In other words, Enron, BP, Goldman, Philip Morris, G.E., Merck, etc., etc. Accounting fraud, tax evasion, toxic dumping, product safety violations, bid rigging, overbilling, perjury. The Walmart bribery scandal, the News Corp. hacking scandal — just open up the business section on an average day. Shafting your workers, hurting your customers, destroying the land. Leaving the public to pick up the tab. These aren’t anomalies; this is how the system works: you get away with what you can and try to weasel out when you get caught.

 

I always found the notion of a business school amusing. What kinds of courses do they offer? Robbing Widows and Orphans? Grinding the Faces of the Poor? Having It Both Ways? Feeding at the Public Trough? There was a documentary several years ago called “The Corporation” that accepted the premise that corporations are persons and then asked what kind of people they are. The answer was, precisely, psychopaths: indifferent to others, incapable of guilt, exclusively devoted to their own interests.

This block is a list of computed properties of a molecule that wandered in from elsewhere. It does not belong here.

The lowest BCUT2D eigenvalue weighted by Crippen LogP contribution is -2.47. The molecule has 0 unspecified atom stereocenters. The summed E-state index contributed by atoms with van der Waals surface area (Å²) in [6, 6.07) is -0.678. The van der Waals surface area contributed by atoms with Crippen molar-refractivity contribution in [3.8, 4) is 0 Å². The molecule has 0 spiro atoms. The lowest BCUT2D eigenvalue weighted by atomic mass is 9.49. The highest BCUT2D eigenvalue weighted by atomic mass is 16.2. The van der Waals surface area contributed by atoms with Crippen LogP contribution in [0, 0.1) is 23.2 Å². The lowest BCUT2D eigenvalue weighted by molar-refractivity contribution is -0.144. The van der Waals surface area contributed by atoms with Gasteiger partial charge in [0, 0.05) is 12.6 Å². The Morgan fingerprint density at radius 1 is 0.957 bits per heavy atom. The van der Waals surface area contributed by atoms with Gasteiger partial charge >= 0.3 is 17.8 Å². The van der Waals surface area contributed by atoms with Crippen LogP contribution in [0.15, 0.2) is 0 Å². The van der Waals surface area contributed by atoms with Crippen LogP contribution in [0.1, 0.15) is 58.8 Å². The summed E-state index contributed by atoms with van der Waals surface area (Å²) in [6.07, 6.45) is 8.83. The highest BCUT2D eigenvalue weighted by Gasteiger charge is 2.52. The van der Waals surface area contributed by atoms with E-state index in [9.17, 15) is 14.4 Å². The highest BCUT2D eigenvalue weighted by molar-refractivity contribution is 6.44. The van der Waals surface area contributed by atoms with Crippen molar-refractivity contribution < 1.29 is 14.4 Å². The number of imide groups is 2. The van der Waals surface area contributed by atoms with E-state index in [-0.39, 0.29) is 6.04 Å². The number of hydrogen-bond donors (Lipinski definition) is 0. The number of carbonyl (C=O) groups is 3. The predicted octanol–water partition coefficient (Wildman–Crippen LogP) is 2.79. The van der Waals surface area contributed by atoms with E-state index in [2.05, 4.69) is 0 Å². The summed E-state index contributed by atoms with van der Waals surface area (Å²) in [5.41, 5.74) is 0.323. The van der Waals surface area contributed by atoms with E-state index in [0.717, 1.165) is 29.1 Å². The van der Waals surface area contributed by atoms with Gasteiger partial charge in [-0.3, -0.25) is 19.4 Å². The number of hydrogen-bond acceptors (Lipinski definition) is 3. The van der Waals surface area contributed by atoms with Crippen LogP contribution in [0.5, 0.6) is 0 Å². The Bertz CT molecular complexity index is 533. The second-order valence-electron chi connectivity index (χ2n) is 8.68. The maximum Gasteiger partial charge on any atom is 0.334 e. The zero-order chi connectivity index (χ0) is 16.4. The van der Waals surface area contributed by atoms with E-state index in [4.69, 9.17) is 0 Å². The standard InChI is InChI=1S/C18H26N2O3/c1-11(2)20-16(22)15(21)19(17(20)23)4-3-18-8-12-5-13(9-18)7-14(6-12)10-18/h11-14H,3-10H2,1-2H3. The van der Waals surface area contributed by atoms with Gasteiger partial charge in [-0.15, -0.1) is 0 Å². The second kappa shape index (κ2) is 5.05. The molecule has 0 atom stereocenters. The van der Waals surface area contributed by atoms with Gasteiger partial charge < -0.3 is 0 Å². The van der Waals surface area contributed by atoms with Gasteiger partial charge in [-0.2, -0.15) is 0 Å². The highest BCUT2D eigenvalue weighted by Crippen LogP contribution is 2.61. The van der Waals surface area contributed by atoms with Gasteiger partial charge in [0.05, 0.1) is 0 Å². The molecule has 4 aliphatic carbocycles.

There are ethical corporations, yes, and ethical businesspeople, but ethics in capitalism is purely optional, purely extrinsic. To expect morality in the market is to commit a category error. Capitalist values are antithetical to Christian ones. (How the loudest Christians in our public life can also be the most bellicose proponents of an unbridled free market is a matter for their own consciences.) Capitalist values are also antithetical to democratic ones. Like Christian ethics, the principles of republican government require us to consider the interests of others. Capitalism, which entails the single-minded pursuit of profit, would have us believe that it’s every man for himself.

 

There’s been a lot of talk lately about “job creators,” a phrase begotten by Frank Luntz, the right-wing propaganda guru, on the ghost of Ayn Rand. The rich deserve our gratitude as well as everything they have, in other words, and all the rest is envy.